There's a difference between me and I.

In casual conversation, most people I know don't worry too much about sounding proper. They don't bother with "whom." They say, "There's a lot of people here" instead of "There are a lot of people here." They opt for forms like "Joe is taller than me" instead of "Joe is taller than I."

But there's one situation in which it seems everyone is bent on sounding as proper as possible. Consider the sentence "I'm so happy you were able to spend time with John and I." Choosing "I" over "me" in sentences like this seems to be the preferred form of practically every English speaker with even the slightest interest in sounding educated.

Unfortunately, in this case, trying to sound like you have good grammar makes things worse because the grammatically correct form is "with John and me," not "with John and I."

I have a theory about why this hypercorrection is so common. When kids say stuff like "Katie and me are going outside" or "Kevin and me are playing video games," many parents are swift to correct them. Kids assume that "I" is more proper than "me."

But that's not always the case. If you really want to sound like you know your stuff, you need to understand the difference between subject pronouns and object pronouns.

I, you, he, she, it, we and they are subject pronouns. They perform the "action" of the verb. I walk fast. You work hard. He is nice.

But when they function as objects, most of these personal pronouns take different forms. Me, you, him, her, it, us and them are object pronouns. "You" and "it" are the oddballs, functioning as subjects and objects.

Object forms are used when the pronoun is a direct object of a verb, as in "Get to know him," or as an object of a preposition like "with," "at" or "of," as in "Go with him."

So the parents are right that it should be "Katie and I are going outside" because in this sentence "I" is a subject. But when the pronoun is functioning as an object, "I" is wrong. "Watch Katie and me" is the right choice because the pronoun is an object of the verb "watch." "Play video games with Kevin and me" is correct because the pronoun is an object of the preposition "with."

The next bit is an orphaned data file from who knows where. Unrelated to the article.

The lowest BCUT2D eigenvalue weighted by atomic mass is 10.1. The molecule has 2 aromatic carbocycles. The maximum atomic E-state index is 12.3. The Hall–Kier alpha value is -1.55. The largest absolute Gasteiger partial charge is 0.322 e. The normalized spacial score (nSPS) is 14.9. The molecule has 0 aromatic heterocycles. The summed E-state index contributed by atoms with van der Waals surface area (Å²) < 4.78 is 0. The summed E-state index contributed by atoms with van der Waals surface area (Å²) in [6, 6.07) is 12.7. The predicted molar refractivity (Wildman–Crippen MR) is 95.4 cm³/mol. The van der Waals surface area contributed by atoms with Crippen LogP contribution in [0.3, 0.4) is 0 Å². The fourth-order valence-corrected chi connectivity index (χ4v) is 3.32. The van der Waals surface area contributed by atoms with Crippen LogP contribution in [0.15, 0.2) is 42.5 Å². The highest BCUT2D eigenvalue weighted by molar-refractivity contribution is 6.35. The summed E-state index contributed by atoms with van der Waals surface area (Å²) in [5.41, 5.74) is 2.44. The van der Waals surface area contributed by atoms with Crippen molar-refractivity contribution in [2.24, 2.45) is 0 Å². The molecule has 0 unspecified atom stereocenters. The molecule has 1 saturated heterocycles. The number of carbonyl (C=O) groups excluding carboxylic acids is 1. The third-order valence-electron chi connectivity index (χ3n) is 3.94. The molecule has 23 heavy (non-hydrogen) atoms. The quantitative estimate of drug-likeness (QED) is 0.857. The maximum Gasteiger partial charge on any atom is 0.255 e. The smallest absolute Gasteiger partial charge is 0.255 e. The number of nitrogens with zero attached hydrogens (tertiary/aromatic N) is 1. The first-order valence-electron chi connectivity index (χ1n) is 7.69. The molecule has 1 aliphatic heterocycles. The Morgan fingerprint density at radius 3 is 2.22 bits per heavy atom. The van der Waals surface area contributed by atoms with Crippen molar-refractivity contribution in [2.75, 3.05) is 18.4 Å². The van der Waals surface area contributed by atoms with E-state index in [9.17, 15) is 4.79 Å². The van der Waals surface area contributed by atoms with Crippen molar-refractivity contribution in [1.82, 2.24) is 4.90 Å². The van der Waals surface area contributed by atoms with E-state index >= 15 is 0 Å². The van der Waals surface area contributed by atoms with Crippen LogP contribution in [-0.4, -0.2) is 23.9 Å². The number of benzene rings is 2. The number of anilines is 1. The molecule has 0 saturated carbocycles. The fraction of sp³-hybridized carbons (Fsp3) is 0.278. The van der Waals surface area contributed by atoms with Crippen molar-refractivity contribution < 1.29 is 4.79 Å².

If you're worried you'll forget that, there's a simple test to ensure you always get these right: Just ditch the other person. You would never say, "I'm so glad you could spend time with I." You would never say, "Watch I." Just by getting Katie and Kevin out of the picture, we see clearly that these sentences call for an object, not a subject.

That doesn't change just because Katie or Kevin shows up. With or without another person, the rules about subjects and objects hold true. It's just that when we throw in another person, it conjures up the mislearned lesson from childhood that "me" is safest when another person is involved.

So now that you understand subjects and objects, here's a little quiz for you: Which is correct, "between you and I" or "between you and me"? Here it's not quite as easy to just drop "you and" because it doesn't make sense to say something is between one person. But you swap out the pronouns for another subject/object combo: we and us.

Noting that "we" is a subject and "us" is an "object," ask yourself, is it "between we" or "between us"? Because the subject pronoun "we" doesn't work here, we know that the preposition "between" requires an object like "us." And because "me," like "us," is an object, the grammatical choice is always "between you and me" and never "between you and I."

JUNE CASAGRANDE is the author of "The Best Punctuation Book, Period." She can be reached at JuneTCN@aol.com.